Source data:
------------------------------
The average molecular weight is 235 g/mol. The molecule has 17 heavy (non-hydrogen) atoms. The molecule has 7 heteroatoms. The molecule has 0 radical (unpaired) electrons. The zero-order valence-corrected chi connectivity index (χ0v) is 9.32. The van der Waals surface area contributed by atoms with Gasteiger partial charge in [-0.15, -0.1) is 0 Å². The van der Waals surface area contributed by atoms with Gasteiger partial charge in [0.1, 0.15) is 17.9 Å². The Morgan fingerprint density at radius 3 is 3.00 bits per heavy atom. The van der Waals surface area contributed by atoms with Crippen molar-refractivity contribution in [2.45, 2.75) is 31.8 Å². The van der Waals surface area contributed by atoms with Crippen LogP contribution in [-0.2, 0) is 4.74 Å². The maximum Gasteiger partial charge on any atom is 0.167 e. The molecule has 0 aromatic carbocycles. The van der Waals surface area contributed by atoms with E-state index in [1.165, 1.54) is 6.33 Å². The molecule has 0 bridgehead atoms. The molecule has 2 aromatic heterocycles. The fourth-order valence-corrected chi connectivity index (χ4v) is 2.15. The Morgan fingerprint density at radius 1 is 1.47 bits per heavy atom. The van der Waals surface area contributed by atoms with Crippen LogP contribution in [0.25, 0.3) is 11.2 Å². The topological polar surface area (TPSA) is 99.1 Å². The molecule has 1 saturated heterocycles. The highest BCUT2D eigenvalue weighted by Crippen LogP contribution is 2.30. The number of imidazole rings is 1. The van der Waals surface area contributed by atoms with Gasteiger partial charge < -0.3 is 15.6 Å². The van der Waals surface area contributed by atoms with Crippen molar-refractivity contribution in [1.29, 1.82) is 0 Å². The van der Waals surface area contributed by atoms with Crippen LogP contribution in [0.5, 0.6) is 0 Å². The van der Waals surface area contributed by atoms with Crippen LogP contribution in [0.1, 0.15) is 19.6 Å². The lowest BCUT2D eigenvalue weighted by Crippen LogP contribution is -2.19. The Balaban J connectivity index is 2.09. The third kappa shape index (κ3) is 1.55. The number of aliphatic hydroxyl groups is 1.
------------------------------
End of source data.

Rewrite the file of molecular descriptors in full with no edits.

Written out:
The average molecular weight is 235 g/mol. The molecule has 17 heavy (non-hydrogen) atoms. The molecule has 7 heteroatoms. The molecule has 0 radical (unpaired) electrons. The zero-order valence-corrected chi connectivity index (χ0v) is 9.32. The van der Waals surface area contributed by atoms with Gasteiger partial charge in [-0.15, -0.1) is 0 Å². The van der Waals surface area contributed by atoms with Gasteiger partial charge in [0.1, 0.15) is 17.9 Å². The Morgan fingerprint density at radius 3 is 3.00 bits per heavy atom. The van der Waals surface area contributed by atoms with Crippen molar-refractivity contribution in [2.45, 2.75) is 31.8 Å². The van der Waals surface area contributed by atoms with Crippen LogP contribution in [-0.2, 0) is 4.74 Å². The maximum Gasteiger partial charge on any atom is 0.167 e. The molecule has 0 aromatic carbocycles. The van der Waals surface area contributed by atoms with E-state index in [1.165, 1.54) is 6.33 Å². The molecule has 0 bridgehead atoms. The molecule has 2 aromatic heterocycles. The fourth-order valence-corrected chi connectivity index (χ4v) is 2.15. The Morgan fingerprint density at radius 1 is 1.47 bits per heavy atom. The van der Waals surface area contributed by atoms with Crippen LogP contribution in [0.25, 0.3) is 11.2 Å². The topological polar surface area (TPSA) is 99.1 Å². The molecule has 1 saturated heterocycles. The highest BCUT2D eigenvalue weighted by Crippen LogP contribution is 2.30. The number of imidazole rings is 1. The van der Waals surface area contributed by atoms with Gasteiger partial charge < -0.3 is 15.6 Å². The van der Waals surface area contributed by atoms with Crippen molar-refractivity contribution in [1.29, 1.82) is 0 Å². The van der Waals surface area contributed by atoms with Crippen LogP contribution in [0.5, 0.6) is 0 Å². The van der Waals surface area contributed by atoms with Crippen LogP contribution in [0.1, 0.15) is 19.6 Å². The lowest BCUT2D eigenvalue weighted by Crippen LogP contribution is -2.19. The Balaban J connectivity index is 2.09. The third kappa shape index (κ3) is 1.55. The number of aliphatic hydroxyl groups is 1.